One of the plants had an average THM reading of 200mg per litre and at times it had risen to over 400mg, four and a half times the limit.

Irish Water, responding to a query from TheJournal.ie, said at the end of July this year there were 47 public supplies affected by THM contamination, with a population of 307,000.

To check your supply, enter your address and click ‘download report’ on the webpage, which will show a report on tests undertaken and the percentage of these tests that exceeded the acceptable limit of THMs.

“By end 2019 this figure will be reduced to 20 schemes, serving c.4% of the population base, by end 2020 the plan is for this to be down to 11 schemes serving less than c3% of the overall base. The plan is to have this number to zero by 2021,” a spokesperson said.

“Any drinking water sample showing a result above a specified water quality standard is notified immediately to our environmental regulator, the EPA. The EPA supervises public water schemes and Irish Water. If there is a concern about a possible health risk, the HSE is also consulted.”

Irish Water said it is not always the case that a breach of a drinking water standard indicates a public health risk.

“Failure to meet a standard can sometimes show an underlying weakness in the treatment process or that some operational practice at the treatment plant or in the distribution network needs to be improved.”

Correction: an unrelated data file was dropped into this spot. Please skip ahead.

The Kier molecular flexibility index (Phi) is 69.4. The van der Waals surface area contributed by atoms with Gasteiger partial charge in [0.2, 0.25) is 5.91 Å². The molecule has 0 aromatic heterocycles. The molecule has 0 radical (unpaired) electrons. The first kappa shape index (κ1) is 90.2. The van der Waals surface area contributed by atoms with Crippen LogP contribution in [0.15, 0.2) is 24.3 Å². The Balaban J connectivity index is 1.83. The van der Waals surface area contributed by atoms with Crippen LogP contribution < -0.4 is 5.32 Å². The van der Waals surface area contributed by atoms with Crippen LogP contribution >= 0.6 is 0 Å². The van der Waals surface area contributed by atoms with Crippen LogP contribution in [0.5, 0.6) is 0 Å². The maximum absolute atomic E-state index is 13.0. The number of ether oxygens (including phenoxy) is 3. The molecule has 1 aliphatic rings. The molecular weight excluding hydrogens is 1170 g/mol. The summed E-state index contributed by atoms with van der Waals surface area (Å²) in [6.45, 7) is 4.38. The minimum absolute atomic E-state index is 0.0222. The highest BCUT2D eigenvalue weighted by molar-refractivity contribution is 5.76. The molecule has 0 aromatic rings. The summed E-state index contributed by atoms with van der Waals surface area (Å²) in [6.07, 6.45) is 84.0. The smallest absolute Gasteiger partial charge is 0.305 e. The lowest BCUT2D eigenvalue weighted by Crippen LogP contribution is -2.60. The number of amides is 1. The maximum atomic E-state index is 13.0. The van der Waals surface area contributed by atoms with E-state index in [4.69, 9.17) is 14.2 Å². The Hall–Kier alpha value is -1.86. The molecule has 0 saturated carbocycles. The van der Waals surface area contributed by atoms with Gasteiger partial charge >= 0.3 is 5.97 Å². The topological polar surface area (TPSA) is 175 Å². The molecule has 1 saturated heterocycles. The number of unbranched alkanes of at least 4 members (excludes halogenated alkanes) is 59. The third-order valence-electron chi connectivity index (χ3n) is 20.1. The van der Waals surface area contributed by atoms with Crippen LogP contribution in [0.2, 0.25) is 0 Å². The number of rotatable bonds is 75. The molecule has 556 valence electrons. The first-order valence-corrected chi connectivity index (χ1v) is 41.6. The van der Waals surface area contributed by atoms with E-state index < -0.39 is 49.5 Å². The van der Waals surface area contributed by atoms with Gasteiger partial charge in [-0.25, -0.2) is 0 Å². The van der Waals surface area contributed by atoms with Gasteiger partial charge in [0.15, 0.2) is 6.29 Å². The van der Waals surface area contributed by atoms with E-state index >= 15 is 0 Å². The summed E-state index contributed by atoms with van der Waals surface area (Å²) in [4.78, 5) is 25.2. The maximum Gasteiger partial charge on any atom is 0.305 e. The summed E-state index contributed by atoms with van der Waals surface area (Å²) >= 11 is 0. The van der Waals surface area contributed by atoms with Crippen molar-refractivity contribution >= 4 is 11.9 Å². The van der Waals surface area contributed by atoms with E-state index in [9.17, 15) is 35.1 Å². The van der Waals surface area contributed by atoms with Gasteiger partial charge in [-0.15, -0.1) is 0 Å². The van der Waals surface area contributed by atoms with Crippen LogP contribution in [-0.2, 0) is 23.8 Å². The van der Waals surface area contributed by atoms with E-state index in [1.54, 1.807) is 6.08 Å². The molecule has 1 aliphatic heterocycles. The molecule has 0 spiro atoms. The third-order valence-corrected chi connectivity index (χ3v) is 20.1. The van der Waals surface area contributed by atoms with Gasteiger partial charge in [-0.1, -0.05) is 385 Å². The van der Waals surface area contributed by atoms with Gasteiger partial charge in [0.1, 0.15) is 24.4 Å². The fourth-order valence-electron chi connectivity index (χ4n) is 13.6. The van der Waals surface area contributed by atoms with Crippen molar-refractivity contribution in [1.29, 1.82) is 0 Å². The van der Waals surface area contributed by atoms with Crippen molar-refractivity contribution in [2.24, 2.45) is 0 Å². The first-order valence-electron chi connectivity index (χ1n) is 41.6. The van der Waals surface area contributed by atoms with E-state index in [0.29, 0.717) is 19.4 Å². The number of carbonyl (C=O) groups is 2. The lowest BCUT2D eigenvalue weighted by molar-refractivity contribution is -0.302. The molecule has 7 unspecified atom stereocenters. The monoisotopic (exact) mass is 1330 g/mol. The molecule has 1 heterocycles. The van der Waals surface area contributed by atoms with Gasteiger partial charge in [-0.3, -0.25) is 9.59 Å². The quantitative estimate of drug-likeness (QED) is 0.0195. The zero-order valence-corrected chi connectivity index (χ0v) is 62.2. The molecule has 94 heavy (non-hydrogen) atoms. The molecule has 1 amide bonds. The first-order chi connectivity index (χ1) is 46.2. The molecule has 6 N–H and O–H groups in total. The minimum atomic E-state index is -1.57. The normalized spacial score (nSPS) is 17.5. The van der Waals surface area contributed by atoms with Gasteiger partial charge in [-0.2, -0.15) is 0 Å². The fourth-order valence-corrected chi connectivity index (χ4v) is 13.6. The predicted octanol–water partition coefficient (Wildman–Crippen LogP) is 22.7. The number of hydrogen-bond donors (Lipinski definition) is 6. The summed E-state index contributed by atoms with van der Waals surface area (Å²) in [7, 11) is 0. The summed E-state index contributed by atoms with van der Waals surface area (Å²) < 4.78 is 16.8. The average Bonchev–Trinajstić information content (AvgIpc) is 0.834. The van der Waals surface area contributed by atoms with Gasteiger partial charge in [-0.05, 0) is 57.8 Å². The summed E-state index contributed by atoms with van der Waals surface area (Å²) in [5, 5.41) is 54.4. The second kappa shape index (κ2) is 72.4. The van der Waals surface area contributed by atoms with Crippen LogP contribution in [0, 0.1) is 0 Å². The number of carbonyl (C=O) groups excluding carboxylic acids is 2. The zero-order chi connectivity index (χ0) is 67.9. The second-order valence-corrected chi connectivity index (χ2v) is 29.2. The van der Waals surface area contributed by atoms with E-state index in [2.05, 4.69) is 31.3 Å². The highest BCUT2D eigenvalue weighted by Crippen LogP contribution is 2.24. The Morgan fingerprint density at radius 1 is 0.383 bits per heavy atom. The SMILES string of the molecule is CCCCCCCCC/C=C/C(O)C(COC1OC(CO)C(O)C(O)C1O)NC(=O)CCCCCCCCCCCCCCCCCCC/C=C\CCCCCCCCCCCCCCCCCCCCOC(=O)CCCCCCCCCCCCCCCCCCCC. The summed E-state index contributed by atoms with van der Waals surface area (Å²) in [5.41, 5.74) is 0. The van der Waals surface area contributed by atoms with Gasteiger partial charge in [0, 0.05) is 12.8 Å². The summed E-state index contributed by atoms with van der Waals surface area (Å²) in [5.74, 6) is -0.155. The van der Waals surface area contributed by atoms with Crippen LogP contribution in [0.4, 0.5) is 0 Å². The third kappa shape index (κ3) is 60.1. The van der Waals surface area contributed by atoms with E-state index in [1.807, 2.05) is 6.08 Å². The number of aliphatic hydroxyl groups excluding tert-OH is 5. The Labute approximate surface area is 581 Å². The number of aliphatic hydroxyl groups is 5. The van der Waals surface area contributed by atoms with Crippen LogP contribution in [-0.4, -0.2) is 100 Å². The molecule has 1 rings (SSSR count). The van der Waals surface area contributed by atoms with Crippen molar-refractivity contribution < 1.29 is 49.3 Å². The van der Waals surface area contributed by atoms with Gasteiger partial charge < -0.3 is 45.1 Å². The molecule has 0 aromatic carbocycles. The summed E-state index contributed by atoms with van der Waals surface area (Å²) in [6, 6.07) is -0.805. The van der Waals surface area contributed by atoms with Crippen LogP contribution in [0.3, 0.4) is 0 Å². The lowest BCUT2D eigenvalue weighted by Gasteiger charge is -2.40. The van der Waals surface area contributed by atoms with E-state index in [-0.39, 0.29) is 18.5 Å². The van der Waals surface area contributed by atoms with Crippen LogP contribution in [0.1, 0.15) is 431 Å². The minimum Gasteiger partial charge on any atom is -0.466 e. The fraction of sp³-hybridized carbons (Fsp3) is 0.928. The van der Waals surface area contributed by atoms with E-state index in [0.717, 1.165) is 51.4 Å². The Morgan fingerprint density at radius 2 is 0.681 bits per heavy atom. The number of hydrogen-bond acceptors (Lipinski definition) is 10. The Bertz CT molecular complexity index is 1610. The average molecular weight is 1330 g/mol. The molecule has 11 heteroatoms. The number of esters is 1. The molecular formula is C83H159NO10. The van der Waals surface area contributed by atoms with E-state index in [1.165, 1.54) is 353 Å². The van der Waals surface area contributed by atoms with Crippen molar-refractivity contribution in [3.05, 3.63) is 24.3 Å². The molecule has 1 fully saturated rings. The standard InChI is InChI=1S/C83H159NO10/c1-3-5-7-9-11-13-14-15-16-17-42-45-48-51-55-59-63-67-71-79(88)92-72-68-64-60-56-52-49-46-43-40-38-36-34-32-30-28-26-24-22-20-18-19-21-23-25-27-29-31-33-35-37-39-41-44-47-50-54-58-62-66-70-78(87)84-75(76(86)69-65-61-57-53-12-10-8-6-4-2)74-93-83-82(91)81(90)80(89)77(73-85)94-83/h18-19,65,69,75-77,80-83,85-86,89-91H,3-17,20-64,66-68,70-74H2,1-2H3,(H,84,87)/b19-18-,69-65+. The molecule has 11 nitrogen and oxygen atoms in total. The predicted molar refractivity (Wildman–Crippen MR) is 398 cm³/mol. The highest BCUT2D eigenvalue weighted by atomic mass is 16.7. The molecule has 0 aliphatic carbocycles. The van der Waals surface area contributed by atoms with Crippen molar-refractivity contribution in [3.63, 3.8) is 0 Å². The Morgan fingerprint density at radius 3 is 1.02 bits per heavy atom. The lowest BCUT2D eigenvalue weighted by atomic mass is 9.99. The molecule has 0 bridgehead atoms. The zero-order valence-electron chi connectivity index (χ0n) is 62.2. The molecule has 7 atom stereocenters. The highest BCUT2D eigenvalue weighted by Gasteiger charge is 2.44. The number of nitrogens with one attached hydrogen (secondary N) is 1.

Since Irish Water took over responsibility for the provision of drinking water to 80% of the country in 2014, we have worked hard to put plans in place to address water quality issues. Providing safe, clean drinking water for all is our primary goal.

Irish Water said it has initiated the first national THM plan and a prioritised programme of investment to address all inadequacies in drinking water parameters including THMs, disinfection of E. coli, barriers to Cryptosporidium, and operational controls for managing aluminium and turbidity levels.

The spokesperson pointed out that this judgement is against Ireland, which means it also includes Group Water Schemes and private water sources such as wells and bore holes that are not under the remit of Irish Water.

“We will work with the other relevant Irish bodies and agencies to contribute to the Department of Housing Planning and Local Government’s formal response to the European Commission.”

Land use

The decision to proceed to court action can result in lump sum fines and daily fines for the Irish State.

Tony Lowe said consumers must now be told when their water supply exceeds any of the EU or World Health Organisation standards.

“They can install a simple charcoal filter which will protect their own and their family’s health but will not do so unless Irish Water tells them directly of the chemical exceedences in their water,” he explained.

He said the problems with Irish water quality are directly linked to the failure to properly regulate land use.

“Agriculture, forestry, and particularly unregulated industrial peat extraction are all contributory factors. Source protection and land use policy must place public health at its main priority in every land use permission and regulation.”